New answers tagged

2

Perhaps a list of possible ways a program can hang itself and/or the system would help: CPU overload -- but usually the OS gives other things time slices too, unless you have grabbed real time priority memory overload -- swap can make this better or worse (usually worse); mitigation is to tune your OOM killer or restrict memory use with ulimits or cgroups ...


3

Theoretically, it is the responsibility of the OS to stop any single application from impacting the rest of the system through resource starvation. However, this is a complicated problem and as you have discovered, there are numerous failure cases. The OS should at least be able to minimize the chance of any permanent damage. As such most modern OSes in a ...


0

Already some very good answers here, in particular Helena's. I'd nevertheless would like to add a couple of ideas missing in the other answers. Member function or not? The C++ Core guidelines, recommend: Make a function a member only if it needs direct access to the representation of a class In your specific case, IHittable are shapes, and you need to ...


4

Just write the version that inspires you most. You can always refactor afterwards. The first version has the advantage that it fits the immediate needs. The inconvenience is that it hardwires Application by coupling it to some global objects (hidden dependencies). This reduces the reusability and requires to know about the internals of that class. The ...


4

It depends on your design intention: If ApplicationState and Dimension address different concerns and may evolve due to different reasons, then it is fine. Likewise, if ApplicationState is just there for using a Dimension with another interface/protocol, then it is an adapter and is also fine. If ApplicationState is nothing else than a specialized ...


1

A variant on @gnasher729's suggestion: Insist on signdness of the result type, to allow x.count() - y.count() to not produce junk. ... and thus std::size_t goes out the window. ... and perhaps idx_t too, unless you can rely on its sigendness. Stick to being size_t-like And consequently: using ssize_t = std::make_signed_t<std::size_t>; the signed ...


1

You'll want to consider how the size() function is used. It's likely that template functions (such as those in std::views objects) may call size() and expect it to return an unsigned type. So returning a possibly-signed type could cause compilation to emit warnings you don't want. If it's reasonable for your class to act as a standard container, then it's ...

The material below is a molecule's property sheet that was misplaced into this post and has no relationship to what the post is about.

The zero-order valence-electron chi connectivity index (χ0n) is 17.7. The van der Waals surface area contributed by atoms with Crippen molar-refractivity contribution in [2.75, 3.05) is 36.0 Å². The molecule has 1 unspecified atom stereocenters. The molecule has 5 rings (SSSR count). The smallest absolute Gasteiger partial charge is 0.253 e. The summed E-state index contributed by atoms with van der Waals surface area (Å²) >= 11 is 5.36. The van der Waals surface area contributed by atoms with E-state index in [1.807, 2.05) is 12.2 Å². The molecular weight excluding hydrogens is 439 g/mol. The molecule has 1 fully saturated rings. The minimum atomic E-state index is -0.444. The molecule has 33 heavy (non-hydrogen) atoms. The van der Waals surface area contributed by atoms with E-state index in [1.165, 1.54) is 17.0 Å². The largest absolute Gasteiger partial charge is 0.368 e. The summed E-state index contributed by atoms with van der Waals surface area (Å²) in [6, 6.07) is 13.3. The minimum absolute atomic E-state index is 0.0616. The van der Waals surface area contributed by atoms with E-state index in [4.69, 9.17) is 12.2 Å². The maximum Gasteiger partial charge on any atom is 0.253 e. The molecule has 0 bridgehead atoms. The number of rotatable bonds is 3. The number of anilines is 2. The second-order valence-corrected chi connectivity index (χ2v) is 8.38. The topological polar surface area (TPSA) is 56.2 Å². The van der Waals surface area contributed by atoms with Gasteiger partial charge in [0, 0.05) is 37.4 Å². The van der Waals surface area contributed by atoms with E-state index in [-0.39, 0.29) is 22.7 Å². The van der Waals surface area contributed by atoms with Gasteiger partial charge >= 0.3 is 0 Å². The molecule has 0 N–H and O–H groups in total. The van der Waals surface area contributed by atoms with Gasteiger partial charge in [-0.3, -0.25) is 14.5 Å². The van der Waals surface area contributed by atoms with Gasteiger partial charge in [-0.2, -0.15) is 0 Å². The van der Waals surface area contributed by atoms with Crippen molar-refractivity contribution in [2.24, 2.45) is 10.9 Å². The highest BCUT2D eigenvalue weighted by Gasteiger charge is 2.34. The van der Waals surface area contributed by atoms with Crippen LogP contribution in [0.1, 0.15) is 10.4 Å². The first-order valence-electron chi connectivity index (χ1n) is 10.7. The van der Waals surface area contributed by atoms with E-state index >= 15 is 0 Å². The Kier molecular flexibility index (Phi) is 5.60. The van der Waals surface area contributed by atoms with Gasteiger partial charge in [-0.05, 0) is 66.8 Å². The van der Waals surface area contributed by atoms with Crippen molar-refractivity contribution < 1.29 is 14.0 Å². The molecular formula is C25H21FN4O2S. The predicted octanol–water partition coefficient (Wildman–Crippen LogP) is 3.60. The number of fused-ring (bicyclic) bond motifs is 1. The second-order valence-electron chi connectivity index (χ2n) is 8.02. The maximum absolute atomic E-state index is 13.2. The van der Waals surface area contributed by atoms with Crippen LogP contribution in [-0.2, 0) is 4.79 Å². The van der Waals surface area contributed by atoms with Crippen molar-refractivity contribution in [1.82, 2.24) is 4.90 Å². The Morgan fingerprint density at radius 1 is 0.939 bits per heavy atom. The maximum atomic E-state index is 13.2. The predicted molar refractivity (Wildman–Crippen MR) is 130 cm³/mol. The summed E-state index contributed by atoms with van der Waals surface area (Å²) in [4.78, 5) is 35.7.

-1

I’ll just take a signed 64 bit integer. It’s large enough to count the bits on 10,000 large hard drives. Being signed means the difference of two counts is valid, avoiding stupid bugs with unsigned numbers. I haven’t written 32 but code in years, so I don’t worry about some wasted bits.


5

If idx_t is an alias for a standard unsigned integral type, consider using it. But size_t is a perfectly fine default choice that you shouldn't avoid without reason. That collections generally define sizes in terms of size_t is important for generality: by definition, a memory space can contain no more than SIZE_MAX contiguous objects/addresses. This means ...


0

The existing answers already cover the point that the facade contains the minimum of logic, delegating that to other objects; whereas a god object contains that logic itself. However, it's still possible for a facade to be somewhat god-like. A system may have so many methods available that, even with that minimum of logic, the facade is large and has poor ...


4

Based on your post, you completely misunderstand the concept of a facade. There is no compromise to be made so that a facade doesn't become a "God class." To answer your question, you need to understand first what is a facade, or more specifically, what is the purpose of the Facade Pattern. Provide a unified interface to a set of interfaces in a ...


7

A facade contains the absolute minimum amount of business logic necessary to translate from the outer layer to the inner layer(s); if it contains a significant amount of business logic itself, I'd say it's not a facade but something else - but that doesn't necessarily mean it's a "god object" either. With all due respect to your example, I think it'...


0

What you want is not a viable method for protecting anything, even if you could get a particular P2P program to work this way. If you're dealing with a file format that you don't control (images, video files, etc), then your metadata ID would have to be part of that format. Which means it would be trivial to edit it. If you establish a file format (along ...


0

I feel like this is a case of barking up the wrong tree. How about a single function to make everyone happy: Route PlanRoute(Origin, Destination, FuelRange); The people who don't care about fuel simply pass in a maximum integer. If you can't touch the method signature give this version a new name and make the original name just call this one with a maximum ...


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